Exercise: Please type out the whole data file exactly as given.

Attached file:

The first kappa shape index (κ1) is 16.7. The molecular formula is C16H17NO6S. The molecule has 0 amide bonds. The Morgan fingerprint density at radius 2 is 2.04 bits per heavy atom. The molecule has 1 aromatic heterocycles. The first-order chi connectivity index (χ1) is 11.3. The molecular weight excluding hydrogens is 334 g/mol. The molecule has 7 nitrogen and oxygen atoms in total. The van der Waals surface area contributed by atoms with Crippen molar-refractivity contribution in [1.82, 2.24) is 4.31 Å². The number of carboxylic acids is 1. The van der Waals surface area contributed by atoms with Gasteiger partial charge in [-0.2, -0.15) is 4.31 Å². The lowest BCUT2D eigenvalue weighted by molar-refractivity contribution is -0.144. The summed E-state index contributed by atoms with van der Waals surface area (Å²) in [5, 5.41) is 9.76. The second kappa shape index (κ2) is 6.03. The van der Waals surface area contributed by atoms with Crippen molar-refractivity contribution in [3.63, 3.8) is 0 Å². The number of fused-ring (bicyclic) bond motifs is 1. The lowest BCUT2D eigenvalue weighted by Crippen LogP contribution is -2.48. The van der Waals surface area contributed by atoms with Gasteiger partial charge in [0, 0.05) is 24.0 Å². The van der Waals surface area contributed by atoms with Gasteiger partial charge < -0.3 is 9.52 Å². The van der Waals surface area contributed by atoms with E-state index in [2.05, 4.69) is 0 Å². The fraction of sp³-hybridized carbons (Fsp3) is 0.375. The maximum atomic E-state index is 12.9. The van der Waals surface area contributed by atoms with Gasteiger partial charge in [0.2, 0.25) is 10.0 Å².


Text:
The first kappa shape index (κ1) is 16.7. The molecular formula is C16H17NO6S. The molecule has 0 amide bonds. The Morgan fingerprint density at radius 2 is 2.04 bits per heavy atom. The molecule has 1 aromatic heterocycles. The first-order chi connectivity index (χ1) is 11.3. The molecular weight excluding hydrogens is 334 g/mol. The molecule has 7 nitrogen and oxygen atoms in total. The van der Waals surface area contributed by atoms with Crippen molar-refractivity contribution in [1.82, 2.24) is 4.31 Å². The number of carboxylic acids is 1. The van der Waals surface area contributed by atoms with Gasteiger partial charge in [-0.2, -0.15) is 4.31 Å². The lowest BCUT2D eigenvalue weighted by molar-refractivity contribution is -0.144. The summed E-state index contributed by atoms with van der Waals surface area (Å²) in [5, 5.41) is 9.76. The second kappa shape index (κ2) is 6.03. The van der Waals surface area contributed by atoms with Crippen molar-refractivity contribution in [3.63, 3.8) is 0 Å². The number of fused-ring (bicyclic) bond motifs is 1. The lowest BCUT2D eigenvalue weighted by Crippen LogP contribution is -2.48. The van der Waals surface area contributed by atoms with Gasteiger partial charge in [0, 0.05) is 24.0 Å². The van der Waals surface area contributed by atoms with Gasteiger partial charge < -0.3 is 9.52 Å². The van der Waals surface area contributed by atoms with E-state index in [2.05, 4.69) is 0 Å². The fraction of sp³-hybridized carbons (Fsp3) is 0.375. The maximum atomic E-state index is 12.9. The van der Waals surface area contributed by atoms with Gasteiger partial charge in [0.2, 0.25) is 10.0 Å².